We are setting up a new network at work, when the building was comprised mostly of desktops, life was simple -static IPs for everyone. As the company moved to wireless laptops, they began keeping a DHCP reservation list. For a few dozen laptops this solution, while bulky, was effective. But as we move from a few dozen to a few hundred, this solution becomes even more difficult to manage.

My boss's concern is that he wants only company owned devices authenticated on the internal network, and all the rest to use the 'guest' network (including tablets, mobiles, etc).

What's the best practice for maintaining this type of constraint?

  • There are a couple of different options, but it will probably come down to money. What kind of wireless network do you have? Brand? Controller-based or individual access points?
    – Ron Trunk
    May 8, 2014 at 16:45
  • We are demo-ing the Meraki cloud managed solution
    – HashHazard
    May 8, 2014 at 16:59

1 Answer 1


First of all I don't think that static MAC-IP bindings have anything to do with security. MAC addresses can be easily faked and guessing a valid but unused IP for your network and manually assigning that to an interface is not rocket science.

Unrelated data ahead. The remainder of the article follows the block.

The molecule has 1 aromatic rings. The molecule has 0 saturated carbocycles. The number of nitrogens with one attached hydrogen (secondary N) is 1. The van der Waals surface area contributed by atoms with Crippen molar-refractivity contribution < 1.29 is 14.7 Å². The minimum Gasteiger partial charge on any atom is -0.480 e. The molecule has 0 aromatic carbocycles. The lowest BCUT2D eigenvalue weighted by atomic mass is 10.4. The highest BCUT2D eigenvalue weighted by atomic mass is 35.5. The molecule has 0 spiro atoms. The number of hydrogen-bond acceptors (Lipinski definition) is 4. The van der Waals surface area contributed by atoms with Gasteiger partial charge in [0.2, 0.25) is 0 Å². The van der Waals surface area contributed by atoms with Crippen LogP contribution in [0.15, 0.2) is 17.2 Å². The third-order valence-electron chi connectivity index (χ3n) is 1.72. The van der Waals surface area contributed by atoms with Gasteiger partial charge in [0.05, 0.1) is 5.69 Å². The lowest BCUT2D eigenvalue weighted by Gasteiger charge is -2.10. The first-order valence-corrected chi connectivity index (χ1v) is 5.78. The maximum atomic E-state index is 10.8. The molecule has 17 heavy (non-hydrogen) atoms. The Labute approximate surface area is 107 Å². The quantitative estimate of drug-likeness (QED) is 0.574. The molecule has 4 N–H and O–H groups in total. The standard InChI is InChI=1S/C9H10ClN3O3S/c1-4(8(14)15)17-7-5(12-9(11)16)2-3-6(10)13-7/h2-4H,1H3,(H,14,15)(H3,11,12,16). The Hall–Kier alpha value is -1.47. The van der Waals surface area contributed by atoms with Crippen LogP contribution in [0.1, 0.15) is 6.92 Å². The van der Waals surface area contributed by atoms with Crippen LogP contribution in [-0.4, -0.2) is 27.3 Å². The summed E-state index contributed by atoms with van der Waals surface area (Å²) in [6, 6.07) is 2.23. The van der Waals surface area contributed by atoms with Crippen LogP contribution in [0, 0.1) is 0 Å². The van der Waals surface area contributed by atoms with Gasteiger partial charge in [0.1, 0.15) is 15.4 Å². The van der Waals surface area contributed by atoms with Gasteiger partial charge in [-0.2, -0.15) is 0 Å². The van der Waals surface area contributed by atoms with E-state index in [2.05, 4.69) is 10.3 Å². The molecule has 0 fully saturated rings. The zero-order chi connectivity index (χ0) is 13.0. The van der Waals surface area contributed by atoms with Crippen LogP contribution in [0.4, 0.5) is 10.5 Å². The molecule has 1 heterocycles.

What you are looking for is most probably 802.1x. With 802.1x each client gets a certificate and only those clients with valid certificates are allowed on your network. Other will simply have no access or will be moved to special guest network.

802.1x requires client support (some printers, embedded system, ... might not support it.), a RADIUS Server, network equipment that supports it and a Certificate Authority (CA).

Depending on your needs and hardware you can even "download" access-list to your network equipment and restrict clients even further.

One big warning: Implementing 802.1x is a lot of work, administration and is quite time consuming.

Another solution I've seen is to use no authentication / encryption on your wireless network and then use IPSEC VPNs.

  • Spot on, MAC bindings are trivial to spoof. Relying on that for authentication shouldn't even be considered 'secure' anymore.
    – Ryan Foley
    May 8, 2014 at 16:51
  • Can I use a solution like this to 'lock' access to company owned devices?
    – HashHazard
    May 8, 2014 at 16:55
  • Sure. You run the CA you hand out or revoke certificates as you like. If you only want company owned devices only handout certificate to those clients. If one gets stolen revoke the certificate.
    – user2084
    May 8, 2014 at 17:10

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